White Rabbit’s song in Alice in Wonderland runs through my mind as I write this blog. “I’m late, I’m late, for a very important date!”
Fantasy aside, the important date we’re talking about here is April 15, 2024. Tax Day.
Since Dec. 31, 2023, is right around the corner, which marks the end of the 2023 tax year, now is the time to explore strategies that may minimize your tax liability and move you closer to your overall financial goals—and freedom.
Let’s get started with these 5 tips.
#1 “DON’T LET THE TAX TAIL WAG THE INVESTMENT DOG”
Ever heard this well-known investment mantra? It’s one worth repeating, especially at the end of the year. Essentially, it means that investors should not let their worries about the taxes they might owe in the short term drive their financial strategy in the long term.
The moral of the story: Shorter-term tax considerations, or the “tail,” should guide, not govern, your overall investment strategies and goals, or the “dog.”
#2 USE TAX-LOSS HARVESTING TO MINIMIZE TAXABLE GAINS AND MANAGE LOSSES
During a downturn in market conditions, such as what we just experienced in 2022, the silver lining can be tax-loss harvesting. Also known as tax-loss selling, this strategy reduces capital gains taxes owed from selling profitable investments.
How it works
Tax-loss harvesting involves selling losing investments before the end of the year to offset any taxable gains you have realized during the year. If losses exceed gains, you can use up to $3,000 of excess loss to wipe out other income. Investors can then replace the asset that was sold at a loss with a comparable asset, but they must make sure to follow certain rules so it’s not considered a wash sale.
What’s a wash sale?
The wash-sale rule says that the tax loss will be disallowed if you buy the same security, a contract or option to buy the security, or a substantially identical security, within 30 days before or after the date of selling the loss-generating investment.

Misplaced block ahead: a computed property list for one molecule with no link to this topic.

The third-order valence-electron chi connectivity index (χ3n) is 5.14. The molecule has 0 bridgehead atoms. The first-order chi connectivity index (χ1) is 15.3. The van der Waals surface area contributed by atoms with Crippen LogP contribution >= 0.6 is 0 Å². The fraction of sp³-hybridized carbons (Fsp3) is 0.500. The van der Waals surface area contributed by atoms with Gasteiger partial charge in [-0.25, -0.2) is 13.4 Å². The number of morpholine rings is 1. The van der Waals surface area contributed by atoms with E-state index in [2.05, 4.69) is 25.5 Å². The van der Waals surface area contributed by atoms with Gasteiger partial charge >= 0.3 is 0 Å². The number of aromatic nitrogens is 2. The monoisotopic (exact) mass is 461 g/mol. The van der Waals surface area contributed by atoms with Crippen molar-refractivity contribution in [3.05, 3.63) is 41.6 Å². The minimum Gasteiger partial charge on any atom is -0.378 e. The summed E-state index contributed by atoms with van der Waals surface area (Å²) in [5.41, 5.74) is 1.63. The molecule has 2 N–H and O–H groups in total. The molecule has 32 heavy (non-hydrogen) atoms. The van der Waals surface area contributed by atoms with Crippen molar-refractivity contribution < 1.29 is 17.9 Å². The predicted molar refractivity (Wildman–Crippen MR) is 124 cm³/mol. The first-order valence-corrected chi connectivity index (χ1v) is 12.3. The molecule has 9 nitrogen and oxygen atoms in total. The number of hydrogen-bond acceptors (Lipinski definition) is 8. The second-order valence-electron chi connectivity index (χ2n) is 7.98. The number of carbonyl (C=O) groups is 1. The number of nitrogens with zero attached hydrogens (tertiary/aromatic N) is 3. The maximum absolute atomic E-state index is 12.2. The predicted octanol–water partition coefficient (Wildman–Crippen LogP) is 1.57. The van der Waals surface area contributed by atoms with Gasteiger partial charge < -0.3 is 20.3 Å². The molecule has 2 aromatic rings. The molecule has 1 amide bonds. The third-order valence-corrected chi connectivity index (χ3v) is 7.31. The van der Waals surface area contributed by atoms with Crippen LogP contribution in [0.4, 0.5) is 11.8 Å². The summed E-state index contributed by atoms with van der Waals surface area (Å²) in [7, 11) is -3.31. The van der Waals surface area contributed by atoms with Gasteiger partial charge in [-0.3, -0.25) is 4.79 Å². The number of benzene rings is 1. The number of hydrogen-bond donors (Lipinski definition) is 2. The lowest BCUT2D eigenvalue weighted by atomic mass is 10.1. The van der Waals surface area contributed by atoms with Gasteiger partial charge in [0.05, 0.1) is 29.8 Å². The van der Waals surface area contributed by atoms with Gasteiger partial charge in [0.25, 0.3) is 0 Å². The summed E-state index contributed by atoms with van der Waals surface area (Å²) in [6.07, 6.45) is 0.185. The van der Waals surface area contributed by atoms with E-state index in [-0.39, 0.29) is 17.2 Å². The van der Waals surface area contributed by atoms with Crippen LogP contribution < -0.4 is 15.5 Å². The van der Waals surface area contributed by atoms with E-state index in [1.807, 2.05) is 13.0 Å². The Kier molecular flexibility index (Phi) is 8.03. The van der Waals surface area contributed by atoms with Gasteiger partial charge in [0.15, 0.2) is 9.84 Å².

In a wash sale, the IRS will not allow you to write off the investment loss.
NOTE: The IRS also states that it believes a stock sold by one spouse at a loss and purchased within the restricted time period by the other spouse is a wash sale.
#3 GET SOME TLC: USE TAX-LOSS CARRYFORWARDS STRATEGICALLY
Simply put, tax-loss carryforward (TLC) is a strategy to reduce tax liability.
A TLC is a tax rule that allows you to carry forward tax losses from previous years to offset the amount of tax that you would have to pay in subsequent years. You’ll also see this rule referred to as a capital loss carryover.
The length of time that losses can be carried forward will differ depending on the state in which you live. But the general rule is that they can be used for the next seven years or until the balance has been exhausted.
#4 SUPPORT A FAVORITE CHARITY AND MINIMIZE TAXES THROUGH A QCD
A qualified charitable distribution, often better known as a QCD, can be an all-around winning strategy—you get to support the nonprofits you love and reduce your taxable income.
If you are age 70½ and older, you can direct QCDs of up to $100,000 per year from your traditional IRA(s) to operating charities (excluding donor-advised funds).
NEW this year: You also can direct a one-time, $50,000 QCD to a charitable remainder trust or charitable gift annuity.
A QCD can satisfy all or part of the annual required minimum distribution, is not taxable income and does not qualify for a charitable deduction.
NOTE: Married couples who submit joint tax returns each qualify for an annual QCD of up to $100,000, for a potential total of $200,000.
#5 CONTRIBUTE TO IRA/ROTH/401k/RETIREMENT PLANS
Looking to potentially lower your tax bill—or even increase your refund—while funding your retirement? You can put money into an individual retirement account, or IRA, for the previous year up until the federal tax deadline. For 2023, that means you can make IRA contributions (and possibly use them to decrease your taxable income) until April 18, 2024.
However, there are some important income level rules with IRAs. Together, we can review your situation to ensure you’re eligible to make these types of contributions and discuss alternative strategies if you’re ineligible due to a higher income.
Did you know? Roth IRAs are a true gem since the growth on these accounts are tax-deferred and all distributions after the penalty free age of 59 ½ are tax-free.
Does all this information have your head spinning?
That’s why we’re here.
At Alia, our priority is to provide knowledgeable guidance to achieve your financial dreams and goals. This includes smart end-of-year tax-saving strategies. Contact us today.